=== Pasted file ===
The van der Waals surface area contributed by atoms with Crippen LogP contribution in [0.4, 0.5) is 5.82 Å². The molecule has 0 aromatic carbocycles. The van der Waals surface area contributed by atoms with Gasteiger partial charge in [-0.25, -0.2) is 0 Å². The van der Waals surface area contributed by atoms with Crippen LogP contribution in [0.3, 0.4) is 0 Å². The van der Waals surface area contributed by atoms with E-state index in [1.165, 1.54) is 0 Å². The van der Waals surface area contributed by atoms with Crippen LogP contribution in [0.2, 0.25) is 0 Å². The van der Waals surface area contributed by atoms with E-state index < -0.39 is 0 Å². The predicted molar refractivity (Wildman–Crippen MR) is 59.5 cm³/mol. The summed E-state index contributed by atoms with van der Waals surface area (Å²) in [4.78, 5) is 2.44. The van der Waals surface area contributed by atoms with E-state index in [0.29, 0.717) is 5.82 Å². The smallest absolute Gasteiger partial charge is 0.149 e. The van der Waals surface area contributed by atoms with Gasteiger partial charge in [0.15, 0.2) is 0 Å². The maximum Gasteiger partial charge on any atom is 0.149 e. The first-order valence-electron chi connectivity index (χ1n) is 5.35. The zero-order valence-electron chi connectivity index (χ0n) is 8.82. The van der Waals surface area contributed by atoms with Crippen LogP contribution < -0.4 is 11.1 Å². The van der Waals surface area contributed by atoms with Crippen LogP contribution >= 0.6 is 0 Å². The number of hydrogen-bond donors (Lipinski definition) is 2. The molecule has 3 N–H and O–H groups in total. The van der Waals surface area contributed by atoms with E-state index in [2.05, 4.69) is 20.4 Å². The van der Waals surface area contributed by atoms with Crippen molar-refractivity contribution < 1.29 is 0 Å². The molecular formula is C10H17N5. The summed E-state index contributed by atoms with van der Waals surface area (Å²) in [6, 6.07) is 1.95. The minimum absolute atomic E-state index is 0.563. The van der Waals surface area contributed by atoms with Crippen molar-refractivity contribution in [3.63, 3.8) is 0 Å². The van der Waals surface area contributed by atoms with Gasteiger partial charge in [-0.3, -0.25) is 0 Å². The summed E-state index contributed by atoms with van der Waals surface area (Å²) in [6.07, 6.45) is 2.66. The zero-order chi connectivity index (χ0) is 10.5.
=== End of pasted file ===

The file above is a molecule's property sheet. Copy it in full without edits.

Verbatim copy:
The van der Waals surface area contributed by atoms with Crippen LogP contribution in [0.4, 0.5) is 5.82 Å². The molecule has 0 aromatic carbocycles. The van der Waals surface area contributed by atoms with Gasteiger partial charge in [-0.25, -0.2) is 0 Å². The van der Waals surface area contributed by atoms with Crippen LogP contribution in [0.3, 0.4) is 0 Å². The van der Waals surface area contributed by atoms with E-state index in [1.165, 1.54) is 0 Å². The van der Waals surface area contributed by atoms with Crippen LogP contribution in [0.2, 0.25) is 0 Å². The van der Waals surface area contributed by atoms with E-state index < -0.39 is 0 Å². The predicted molar refractivity (Wildman–Crippen MR) is 59.5 cm³/mol. The summed E-state index contributed by atoms with van der Waals surface area (Å²) in [4.78, 5) is 2.44. The van der Waals surface area contributed by atoms with E-state index in [0.29, 0.717) is 5.82 Å². The smallest absolute Gasteiger partial charge is 0.149 e. The van der Waals surface area contributed by atoms with Gasteiger partial charge in [0.15, 0.2) is 0 Å². The maximum Gasteiger partial charge on any atom is 0.149 e. The first-order valence-electron chi connectivity index (χ1n) is 5.35. The zero-order valence-electron chi connectivity index (χ0n) is 8.82. The van der Waals surface area contributed by atoms with Crippen LogP contribution < -0.4 is 11.1 Å². The van der Waals surface area contributed by atoms with Crippen LogP contribution >= 0.6 is 0 Å². The number of hydrogen-bond donors (Lipinski definition) is 2. The molecule has 3 N–H and O–H groups in total. The van der Waals surface area contributed by atoms with E-state index in [2.05, 4.69) is 20.4 Å². The van der Waals surface area contributed by atoms with Crippen molar-refractivity contribution < 1.29 is 0 Å². The molecular formula is C10H17N5. The summed E-state index contributed by atoms with van der Waals surface area (Å²) in [6, 6.07) is 1.95. The minimum absolute atomic E-state index is 0.563. The van der Waals surface area contributed by atoms with Crippen molar-refractivity contribution in [3.63, 3.8) is 0 Å². The van der Waals surface area contributed by atoms with Gasteiger partial charge in [-0.3, -0.25) is 0 Å². The summed E-state index contributed by atoms with van der Waals surface area (Å²) in [6.07, 6.45) is 2.66. The zero-order chi connectivity index (χ0) is 10.5.